Then the city’s most vaunted poet spoke, saying: Please speak to us about words.

The next child answered:

Do not trust words. They are flimsy and floppy. You may inflate them into many beautiful and sophisticated shapes, but a jester can easily twist them into his own design.

A word alone carries only a shell of meaning. When you speak a word and mean only a dictionary definition, you are not feeding the mind of the person with whom you speak. You give him a bone with no meat.

Instead of words, trust your very life-force. You must breathe this life-force into your words as if they were your own children. Indeed your words are your children, for once you release your words into the world you cannot direct them anymore.

Choose your vocabulary as a painter chooses a palette. If you have the wrong colors, your painting will be jarring or unintelligible. If a word you like to use does not suit the painting you have in mind, then you must remove it from your vocabulary as you remove spoiled food from your kitchen.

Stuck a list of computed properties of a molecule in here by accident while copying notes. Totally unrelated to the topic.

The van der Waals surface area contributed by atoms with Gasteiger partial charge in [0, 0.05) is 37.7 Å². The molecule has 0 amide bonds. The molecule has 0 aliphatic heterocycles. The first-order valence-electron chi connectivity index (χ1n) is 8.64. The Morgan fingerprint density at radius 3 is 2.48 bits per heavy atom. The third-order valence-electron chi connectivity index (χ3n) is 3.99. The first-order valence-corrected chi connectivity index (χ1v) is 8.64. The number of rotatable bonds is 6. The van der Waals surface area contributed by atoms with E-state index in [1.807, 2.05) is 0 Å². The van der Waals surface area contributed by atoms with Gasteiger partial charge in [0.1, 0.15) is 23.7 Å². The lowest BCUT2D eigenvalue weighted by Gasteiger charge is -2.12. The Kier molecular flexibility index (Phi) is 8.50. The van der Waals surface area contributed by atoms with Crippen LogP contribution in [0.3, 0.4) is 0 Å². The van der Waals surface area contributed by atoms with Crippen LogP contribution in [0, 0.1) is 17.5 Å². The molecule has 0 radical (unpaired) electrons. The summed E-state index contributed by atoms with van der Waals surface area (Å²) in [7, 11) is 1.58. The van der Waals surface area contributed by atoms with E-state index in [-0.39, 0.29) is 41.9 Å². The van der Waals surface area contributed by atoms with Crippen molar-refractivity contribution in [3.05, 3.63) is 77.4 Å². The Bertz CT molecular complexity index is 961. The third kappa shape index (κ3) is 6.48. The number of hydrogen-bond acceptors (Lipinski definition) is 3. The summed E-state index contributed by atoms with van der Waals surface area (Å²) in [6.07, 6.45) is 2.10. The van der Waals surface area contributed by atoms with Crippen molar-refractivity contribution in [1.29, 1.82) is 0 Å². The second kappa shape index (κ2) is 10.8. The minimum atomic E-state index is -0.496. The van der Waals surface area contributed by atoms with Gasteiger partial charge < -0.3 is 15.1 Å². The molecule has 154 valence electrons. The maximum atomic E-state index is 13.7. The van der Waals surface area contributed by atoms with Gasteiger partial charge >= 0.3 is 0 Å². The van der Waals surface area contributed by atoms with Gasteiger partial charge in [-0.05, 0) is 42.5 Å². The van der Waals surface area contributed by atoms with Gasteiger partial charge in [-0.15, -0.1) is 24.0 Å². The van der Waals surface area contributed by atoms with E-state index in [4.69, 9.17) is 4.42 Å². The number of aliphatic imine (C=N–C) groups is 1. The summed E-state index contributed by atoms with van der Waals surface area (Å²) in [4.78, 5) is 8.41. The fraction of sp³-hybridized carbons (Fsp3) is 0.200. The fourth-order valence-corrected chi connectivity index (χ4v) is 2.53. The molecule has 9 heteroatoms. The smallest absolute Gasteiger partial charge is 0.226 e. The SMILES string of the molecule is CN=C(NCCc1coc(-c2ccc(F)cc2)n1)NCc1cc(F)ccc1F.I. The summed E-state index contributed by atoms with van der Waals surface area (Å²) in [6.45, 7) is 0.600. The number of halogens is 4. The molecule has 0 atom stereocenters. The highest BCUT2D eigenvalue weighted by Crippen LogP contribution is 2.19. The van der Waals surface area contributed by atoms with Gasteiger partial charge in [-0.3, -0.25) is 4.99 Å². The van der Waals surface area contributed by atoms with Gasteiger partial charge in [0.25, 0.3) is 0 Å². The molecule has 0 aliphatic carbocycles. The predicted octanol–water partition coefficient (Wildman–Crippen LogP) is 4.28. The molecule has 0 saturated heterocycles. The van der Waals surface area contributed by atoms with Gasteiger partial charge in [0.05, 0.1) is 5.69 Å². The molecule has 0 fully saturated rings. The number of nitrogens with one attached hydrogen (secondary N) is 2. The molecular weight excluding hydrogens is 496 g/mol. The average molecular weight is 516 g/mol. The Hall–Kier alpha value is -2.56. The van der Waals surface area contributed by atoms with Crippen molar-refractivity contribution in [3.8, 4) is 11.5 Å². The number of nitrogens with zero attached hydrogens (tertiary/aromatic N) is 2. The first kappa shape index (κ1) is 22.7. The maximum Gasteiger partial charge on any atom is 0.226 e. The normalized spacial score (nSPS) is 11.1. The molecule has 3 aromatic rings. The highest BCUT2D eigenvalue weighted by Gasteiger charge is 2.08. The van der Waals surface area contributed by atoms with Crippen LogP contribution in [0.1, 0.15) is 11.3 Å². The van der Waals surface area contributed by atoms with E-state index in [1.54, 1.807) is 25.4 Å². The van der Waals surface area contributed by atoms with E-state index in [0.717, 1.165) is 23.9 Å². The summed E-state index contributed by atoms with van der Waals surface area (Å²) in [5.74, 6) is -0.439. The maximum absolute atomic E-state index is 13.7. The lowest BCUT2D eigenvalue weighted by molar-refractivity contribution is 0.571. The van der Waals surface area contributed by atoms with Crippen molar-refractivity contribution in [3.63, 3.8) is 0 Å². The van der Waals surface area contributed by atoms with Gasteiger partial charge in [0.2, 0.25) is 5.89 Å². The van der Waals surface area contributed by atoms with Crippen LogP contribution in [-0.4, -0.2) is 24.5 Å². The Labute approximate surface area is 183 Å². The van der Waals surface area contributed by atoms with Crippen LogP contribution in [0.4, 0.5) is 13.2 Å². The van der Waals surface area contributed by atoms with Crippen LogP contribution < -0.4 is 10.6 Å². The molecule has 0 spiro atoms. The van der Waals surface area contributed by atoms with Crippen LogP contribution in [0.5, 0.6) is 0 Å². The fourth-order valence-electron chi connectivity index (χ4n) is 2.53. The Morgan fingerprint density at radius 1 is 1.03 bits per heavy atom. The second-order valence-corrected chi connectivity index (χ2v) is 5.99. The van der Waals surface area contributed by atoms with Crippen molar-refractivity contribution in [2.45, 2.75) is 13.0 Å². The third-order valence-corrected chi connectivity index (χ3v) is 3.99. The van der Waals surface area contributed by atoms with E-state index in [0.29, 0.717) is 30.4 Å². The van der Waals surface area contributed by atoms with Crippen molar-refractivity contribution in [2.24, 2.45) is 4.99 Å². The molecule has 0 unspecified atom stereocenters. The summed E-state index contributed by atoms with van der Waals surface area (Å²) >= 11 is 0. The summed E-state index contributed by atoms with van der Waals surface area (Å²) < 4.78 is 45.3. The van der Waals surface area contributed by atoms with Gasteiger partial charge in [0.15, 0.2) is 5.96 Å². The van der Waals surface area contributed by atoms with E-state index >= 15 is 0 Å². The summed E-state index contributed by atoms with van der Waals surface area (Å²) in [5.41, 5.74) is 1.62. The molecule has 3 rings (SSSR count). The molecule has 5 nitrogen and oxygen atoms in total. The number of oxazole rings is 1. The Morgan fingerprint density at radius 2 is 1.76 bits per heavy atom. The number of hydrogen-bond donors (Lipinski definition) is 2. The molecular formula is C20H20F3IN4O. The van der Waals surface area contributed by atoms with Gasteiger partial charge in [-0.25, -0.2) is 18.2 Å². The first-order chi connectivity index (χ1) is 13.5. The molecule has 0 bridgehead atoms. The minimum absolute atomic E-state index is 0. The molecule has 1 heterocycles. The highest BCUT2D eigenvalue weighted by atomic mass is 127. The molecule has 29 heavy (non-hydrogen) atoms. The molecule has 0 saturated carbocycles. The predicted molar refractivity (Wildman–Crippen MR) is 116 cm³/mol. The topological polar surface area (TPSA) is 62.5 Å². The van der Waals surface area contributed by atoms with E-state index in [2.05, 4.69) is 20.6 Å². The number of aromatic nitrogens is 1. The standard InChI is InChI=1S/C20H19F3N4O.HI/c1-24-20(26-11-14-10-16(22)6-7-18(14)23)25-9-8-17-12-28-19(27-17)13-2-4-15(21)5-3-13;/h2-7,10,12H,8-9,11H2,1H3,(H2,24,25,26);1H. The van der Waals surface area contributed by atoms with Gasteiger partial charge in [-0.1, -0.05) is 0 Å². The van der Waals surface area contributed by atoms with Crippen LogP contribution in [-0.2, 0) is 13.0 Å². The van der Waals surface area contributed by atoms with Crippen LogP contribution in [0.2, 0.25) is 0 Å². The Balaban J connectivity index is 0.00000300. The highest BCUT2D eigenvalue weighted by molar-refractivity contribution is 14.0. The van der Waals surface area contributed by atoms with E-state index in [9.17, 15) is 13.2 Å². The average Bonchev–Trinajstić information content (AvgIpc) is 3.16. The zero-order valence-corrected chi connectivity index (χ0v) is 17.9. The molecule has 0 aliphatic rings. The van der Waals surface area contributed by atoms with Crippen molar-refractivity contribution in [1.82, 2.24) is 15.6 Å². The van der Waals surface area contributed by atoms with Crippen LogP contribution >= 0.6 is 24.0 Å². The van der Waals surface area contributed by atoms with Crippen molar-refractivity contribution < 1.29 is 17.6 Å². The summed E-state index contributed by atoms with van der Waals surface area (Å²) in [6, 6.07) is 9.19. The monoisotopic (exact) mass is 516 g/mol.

Even your greatest words, infused with the most subtle and intense passion, may yet be misunderstood. Be not dismayed. The light of the Sun may blind us if our eyes are not ready to see it, so we are each endowed with eyelids to shield ourselves from it.

Too many words will bore and irritate your audience, but too few will leave them confused. Even so, prefer less words rather than more. Those who are prepared to hear what you have to say will not need many words.

Words that are not spoken as a blessing are spoken as a curse, even if you do not know it. For indifference is a curse nearly as potent as hatred. Let your every word be a blessing, and when you would rather curse, choose instead to sit in silence, so that your curse does not turn in upon you.